silo_superheroRecently, several articles were published reporting that we are working more than 40 hours a weekespecially in the United States. We are spending more time on our work and less time on ourselves. The 40 hour work week is a thing of the past. The reports call out the continuing pressure by management to push productivity, meet deadlines, and be a team-player – all in the spirit of profit, competition and survival.

In the early 20th century, workers faced similar pressures, which spawned the coveted 40-hour work week, and paid time-off. However, as the reports indicate, they are meaningless. Let’s face it, we are working more hours.

So how do we move forward?

  • How do we take-back time for ourselves and move our personal lives forward?
  • How do we move the organization forward?
  • How do we compete?

Moving forward

Buy New Technology: The organization can buy some new whiz-bang technologies, but it is only as good as the people who effectively use it. As well, there will be some new whiz-bang technology coming along in a few years promising to do more. If your competitors purchase the same technology, are you really creating a competitive differentiator? Are you really moving forward?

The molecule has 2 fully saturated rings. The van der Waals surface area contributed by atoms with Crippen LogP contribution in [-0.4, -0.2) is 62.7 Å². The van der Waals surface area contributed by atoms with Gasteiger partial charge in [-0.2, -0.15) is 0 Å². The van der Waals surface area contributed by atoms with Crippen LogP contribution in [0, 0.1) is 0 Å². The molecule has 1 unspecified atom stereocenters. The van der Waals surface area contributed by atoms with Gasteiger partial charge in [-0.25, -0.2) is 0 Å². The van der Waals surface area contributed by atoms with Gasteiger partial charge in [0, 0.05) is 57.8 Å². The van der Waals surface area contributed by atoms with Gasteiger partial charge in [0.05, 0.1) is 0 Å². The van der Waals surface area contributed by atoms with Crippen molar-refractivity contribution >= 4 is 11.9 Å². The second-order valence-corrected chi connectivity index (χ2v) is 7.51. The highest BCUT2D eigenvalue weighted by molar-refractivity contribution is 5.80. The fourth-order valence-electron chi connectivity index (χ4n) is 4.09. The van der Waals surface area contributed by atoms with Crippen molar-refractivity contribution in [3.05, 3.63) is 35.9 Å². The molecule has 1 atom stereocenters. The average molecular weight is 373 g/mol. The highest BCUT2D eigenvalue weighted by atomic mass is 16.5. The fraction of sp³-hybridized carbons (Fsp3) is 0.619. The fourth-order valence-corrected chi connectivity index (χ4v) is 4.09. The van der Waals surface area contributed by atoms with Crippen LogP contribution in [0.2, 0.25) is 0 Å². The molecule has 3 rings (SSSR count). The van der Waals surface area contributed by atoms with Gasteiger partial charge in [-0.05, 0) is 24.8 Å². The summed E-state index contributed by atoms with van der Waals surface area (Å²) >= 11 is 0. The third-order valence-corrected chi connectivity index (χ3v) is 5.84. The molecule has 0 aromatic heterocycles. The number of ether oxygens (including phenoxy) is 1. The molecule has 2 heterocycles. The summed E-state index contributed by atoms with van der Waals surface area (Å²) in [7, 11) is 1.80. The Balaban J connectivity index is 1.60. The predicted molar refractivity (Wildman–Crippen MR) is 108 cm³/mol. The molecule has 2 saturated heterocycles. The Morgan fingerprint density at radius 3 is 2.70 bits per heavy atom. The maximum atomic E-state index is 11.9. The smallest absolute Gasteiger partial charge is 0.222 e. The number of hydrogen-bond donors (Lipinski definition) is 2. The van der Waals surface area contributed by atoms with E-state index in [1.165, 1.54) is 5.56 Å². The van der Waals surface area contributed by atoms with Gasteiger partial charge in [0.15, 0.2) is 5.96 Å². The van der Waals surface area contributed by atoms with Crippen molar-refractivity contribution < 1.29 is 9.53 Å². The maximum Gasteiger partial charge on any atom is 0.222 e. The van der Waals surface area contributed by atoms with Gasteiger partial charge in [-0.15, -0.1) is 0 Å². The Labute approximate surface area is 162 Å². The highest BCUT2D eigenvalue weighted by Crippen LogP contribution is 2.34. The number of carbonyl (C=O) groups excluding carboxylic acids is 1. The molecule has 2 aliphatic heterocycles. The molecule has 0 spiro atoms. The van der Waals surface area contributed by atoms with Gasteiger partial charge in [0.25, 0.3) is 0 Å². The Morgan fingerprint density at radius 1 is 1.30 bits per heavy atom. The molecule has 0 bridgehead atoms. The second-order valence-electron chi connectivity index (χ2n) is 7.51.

Better Talent: Hire smarter people for less money. This is easier said than done. After going through the outsourcing wave in the previous decade, the reports show our work week is still getting longer. Outsourcing does not necessarily reduce the amount of time spent, and it doesn’t really move the organization forward.

Organizational Effectiveness (a.k.a. Knowledge Management)

Every organization manages knowledge, but most organizations stumble and bumble along the way. They are caught in the hurry-scurry of the day, and move along by brute force and – more long hours. For the most part, managing knowledge is someone else’s job. However, a few organizations have established a strong Knowledge Management (KM) program, deliberately designed for the organization to work smarter, not harder. A strong KM program is the way back to the 40 hour work week.

A strong KM program and culture leverages the collective knowledge and experience across the organization. It removes the silos, stagnant projects and heroes-and-mavericks mentality. A strong KM program gets past the organizational static and clutter, and creates a collaborative culture, fostering efficiency, creativity, and profits, providing the organization with a competitive differentiator.

Keep in mind, there are several ways to approach a deliberate KM Program. Also, understand, Knowledge Management is not a project, rather it is a way of doing business. Here are several questions to ask yourself and your leadership:

  1. Does your organization have a Knowledge Management strategy?